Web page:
From: Rob Davies 18 April 2016 11:37 AM

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From: Rob Davies 07 April 2016 09:58 AM

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From: Rob Davies 01 March 2016 18:16 PM

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As for the property market, most key industry figures are coming out saying that Brexit would be a disaster. We already saw what happened to the pound last week. It'll be like the lead-up to a general election, for two whole years (or however long it takes us to strike a deal to leave the EU). Obviously that's not reason enough to stay, but there are plenty of compelling reasons to stay put and lots of reasons why an Out vote would cause an extended period of uncertainty, volatility and turmoil. The Out side are calling it project fear - well, that's just a lazy retort. Rather than just shouting "fear" and sticking their fingers in their ears, why don't the Out side put forward some positive steps as to how we'll trade with our European partners when we leave, how the economy will look, how the housing market will look. At the moment, they're just saying we need to leave to take back control, to take back our sovereignty, to stop us being ruled by a bloated, corporate elite (as if Westminster is any different). They're not giving any actual answers or solutions. They're not setting out their vision for a Britain outside the EU. Unfortunately, both sides are guilty of scaremongering and half-truths. Rather than any reasoned debate about the pros and cons of the EU - and there are many pros - we're just going to get MPs sniping at each other, the Tories tearing themselves apart, and meaningless phrases like "Project Fear", "Leap into the dark" and "Taking back control". Soundbites, sensationalism and emotional blackmail - modern politics in a nutshell!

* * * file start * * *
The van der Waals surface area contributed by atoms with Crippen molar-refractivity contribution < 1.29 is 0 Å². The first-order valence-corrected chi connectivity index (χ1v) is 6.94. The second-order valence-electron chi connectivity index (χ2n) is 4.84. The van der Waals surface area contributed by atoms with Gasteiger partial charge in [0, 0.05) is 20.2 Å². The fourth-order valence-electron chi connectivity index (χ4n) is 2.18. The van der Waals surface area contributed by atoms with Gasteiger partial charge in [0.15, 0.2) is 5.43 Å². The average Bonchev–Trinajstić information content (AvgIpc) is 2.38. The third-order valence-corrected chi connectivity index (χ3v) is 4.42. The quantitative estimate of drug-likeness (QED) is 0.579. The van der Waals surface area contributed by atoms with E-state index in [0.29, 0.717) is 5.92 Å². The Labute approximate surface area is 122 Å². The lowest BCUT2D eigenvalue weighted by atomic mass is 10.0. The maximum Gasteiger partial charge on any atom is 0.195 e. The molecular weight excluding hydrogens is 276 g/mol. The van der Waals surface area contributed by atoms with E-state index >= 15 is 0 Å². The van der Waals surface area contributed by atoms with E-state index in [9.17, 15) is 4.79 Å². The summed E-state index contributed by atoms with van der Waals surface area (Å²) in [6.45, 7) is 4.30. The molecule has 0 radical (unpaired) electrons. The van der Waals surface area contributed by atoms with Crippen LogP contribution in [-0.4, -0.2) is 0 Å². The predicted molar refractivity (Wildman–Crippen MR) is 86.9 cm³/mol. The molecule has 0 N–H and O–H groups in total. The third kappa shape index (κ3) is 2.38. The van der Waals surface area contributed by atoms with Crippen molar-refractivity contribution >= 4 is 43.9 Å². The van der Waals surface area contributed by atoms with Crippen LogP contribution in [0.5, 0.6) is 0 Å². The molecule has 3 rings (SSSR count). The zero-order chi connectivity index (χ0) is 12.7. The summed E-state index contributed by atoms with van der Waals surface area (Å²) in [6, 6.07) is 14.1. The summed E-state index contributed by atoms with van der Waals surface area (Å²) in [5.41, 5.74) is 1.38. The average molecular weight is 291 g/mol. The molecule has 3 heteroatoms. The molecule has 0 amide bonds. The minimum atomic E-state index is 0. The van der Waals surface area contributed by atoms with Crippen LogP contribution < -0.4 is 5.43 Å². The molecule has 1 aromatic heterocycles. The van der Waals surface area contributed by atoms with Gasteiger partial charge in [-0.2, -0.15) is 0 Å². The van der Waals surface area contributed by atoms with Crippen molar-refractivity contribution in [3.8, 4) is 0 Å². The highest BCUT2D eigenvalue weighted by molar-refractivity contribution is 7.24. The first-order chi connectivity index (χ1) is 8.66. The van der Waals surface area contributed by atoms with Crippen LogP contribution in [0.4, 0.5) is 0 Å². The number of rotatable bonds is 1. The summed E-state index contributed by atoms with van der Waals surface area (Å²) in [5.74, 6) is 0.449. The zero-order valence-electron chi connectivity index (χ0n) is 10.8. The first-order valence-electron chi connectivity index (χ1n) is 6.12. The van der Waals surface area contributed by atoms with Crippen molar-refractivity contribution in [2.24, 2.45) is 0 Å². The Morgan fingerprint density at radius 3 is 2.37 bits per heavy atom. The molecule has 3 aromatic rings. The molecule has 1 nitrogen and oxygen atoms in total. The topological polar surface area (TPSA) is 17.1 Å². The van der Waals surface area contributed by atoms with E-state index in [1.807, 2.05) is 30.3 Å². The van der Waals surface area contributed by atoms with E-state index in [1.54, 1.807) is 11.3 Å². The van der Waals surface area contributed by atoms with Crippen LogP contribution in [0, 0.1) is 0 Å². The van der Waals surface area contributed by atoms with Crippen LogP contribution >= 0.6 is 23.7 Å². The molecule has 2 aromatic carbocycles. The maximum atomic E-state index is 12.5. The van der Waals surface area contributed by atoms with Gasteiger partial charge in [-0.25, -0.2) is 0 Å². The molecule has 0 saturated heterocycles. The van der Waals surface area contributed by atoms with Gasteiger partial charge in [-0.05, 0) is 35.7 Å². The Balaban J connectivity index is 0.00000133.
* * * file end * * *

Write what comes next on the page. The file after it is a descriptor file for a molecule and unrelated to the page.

From: Rob Davies 01 March 2016 14:35 PM